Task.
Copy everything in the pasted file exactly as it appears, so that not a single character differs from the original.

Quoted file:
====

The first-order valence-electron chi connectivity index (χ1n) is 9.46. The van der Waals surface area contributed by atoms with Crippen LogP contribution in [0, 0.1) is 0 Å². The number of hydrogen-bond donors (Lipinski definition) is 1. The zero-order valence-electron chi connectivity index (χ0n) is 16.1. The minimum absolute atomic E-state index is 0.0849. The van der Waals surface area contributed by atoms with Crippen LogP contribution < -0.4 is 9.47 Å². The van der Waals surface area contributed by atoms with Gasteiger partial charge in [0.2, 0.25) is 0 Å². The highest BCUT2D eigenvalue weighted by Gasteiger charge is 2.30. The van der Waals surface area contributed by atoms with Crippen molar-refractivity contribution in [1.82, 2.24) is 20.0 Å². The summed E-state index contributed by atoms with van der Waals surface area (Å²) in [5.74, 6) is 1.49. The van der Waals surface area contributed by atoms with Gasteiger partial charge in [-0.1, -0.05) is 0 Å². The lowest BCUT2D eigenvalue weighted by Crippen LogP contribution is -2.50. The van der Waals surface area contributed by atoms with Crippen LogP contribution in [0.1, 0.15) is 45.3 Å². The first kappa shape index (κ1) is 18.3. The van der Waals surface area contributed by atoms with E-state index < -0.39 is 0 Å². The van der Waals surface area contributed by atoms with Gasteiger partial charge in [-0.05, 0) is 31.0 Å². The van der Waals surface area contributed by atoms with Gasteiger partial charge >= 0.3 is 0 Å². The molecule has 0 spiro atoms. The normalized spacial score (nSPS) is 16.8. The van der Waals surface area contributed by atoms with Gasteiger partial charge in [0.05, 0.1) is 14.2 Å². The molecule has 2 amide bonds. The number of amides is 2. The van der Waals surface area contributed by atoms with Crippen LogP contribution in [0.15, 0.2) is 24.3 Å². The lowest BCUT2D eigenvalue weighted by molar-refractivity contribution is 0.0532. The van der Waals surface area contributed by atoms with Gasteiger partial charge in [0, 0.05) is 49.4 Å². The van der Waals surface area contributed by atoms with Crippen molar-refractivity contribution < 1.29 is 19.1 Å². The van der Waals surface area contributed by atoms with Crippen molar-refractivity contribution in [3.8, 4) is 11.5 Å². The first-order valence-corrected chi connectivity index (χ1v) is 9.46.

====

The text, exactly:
The first-order valence-electron chi connectivity index (χ1n) is 9.46. The van der Waals surface area contributed by atoms with Crippen LogP contribution in [0, 0.1) is 0 Å². The number of hydrogen-bond donors (Lipinski definition) is 1. The zero-order valence-electron chi connectivity index (χ0n) is 16.1. The minimum absolute atomic E-state index is 0.0849. The van der Waals surface area contributed by atoms with Crippen LogP contribution < -0.4 is 9.47 Å². The van der Waals surface area contributed by atoms with Gasteiger partial charge in [0.2, 0.25) is 0 Å². The highest BCUT2D eigenvalue weighted by Gasteiger charge is 2.30. The van der Waals surface area contributed by atoms with Crippen molar-refractivity contribution in [1.82, 2.24) is 20.0 Å². The summed E-state index contributed by atoms with van der Waals surface area (Å²) in [5.74, 6) is 1.49. The van der Waals surface area contributed by atoms with Gasteiger partial charge in [-0.1, -0.05) is 0 Å². The lowest BCUT2D eigenvalue weighted by Crippen LogP contribution is -2.50. The van der Waals surface area contributed by atoms with Crippen LogP contribution in [0.1, 0.15) is 45.3 Å². The first kappa shape index (κ1) is 18.3. The van der Waals surface area contributed by atoms with E-state index < -0.39 is 0 Å². The van der Waals surface area contributed by atoms with Gasteiger partial charge in [-0.05, 0) is 31.0 Å². The van der Waals surface area contributed by atoms with Gasteiger partial charge >= 0.3 is 0 Å². The molecule has 0 spiro atoms. The normalized spacial score (nSPS) is 16.8. The van der Waals surface area contributed by atoms with Gasteiger partial charge in [0.05, 0.1) is 14.2 Å². The molecule has 2 amide bonds. The number of amides is 2. The van der Waals surface area contributed by atoms with Crippen LogP contribution in [0.15, 0.2) is 24.3 Å². The lowest BCUT2D eigenvalue weighted by molar-refractivity contribution is 0.0532. The van der Waals surface area contributed by atoms with Gasteiger partial charge in [0, 0.05) is 49.4 Å². The van der Waals surface area contributed by atoms with Crippen molar-refractivity contribution < 1.29 is 19.1 Å². The van der Waals surface area contributed by atoms with Crippen molar-refractivity contribution in [3.8, 4) is 11.5 Å². The first-order valence-corrected chi connectivity index (χ1v) is 9.46.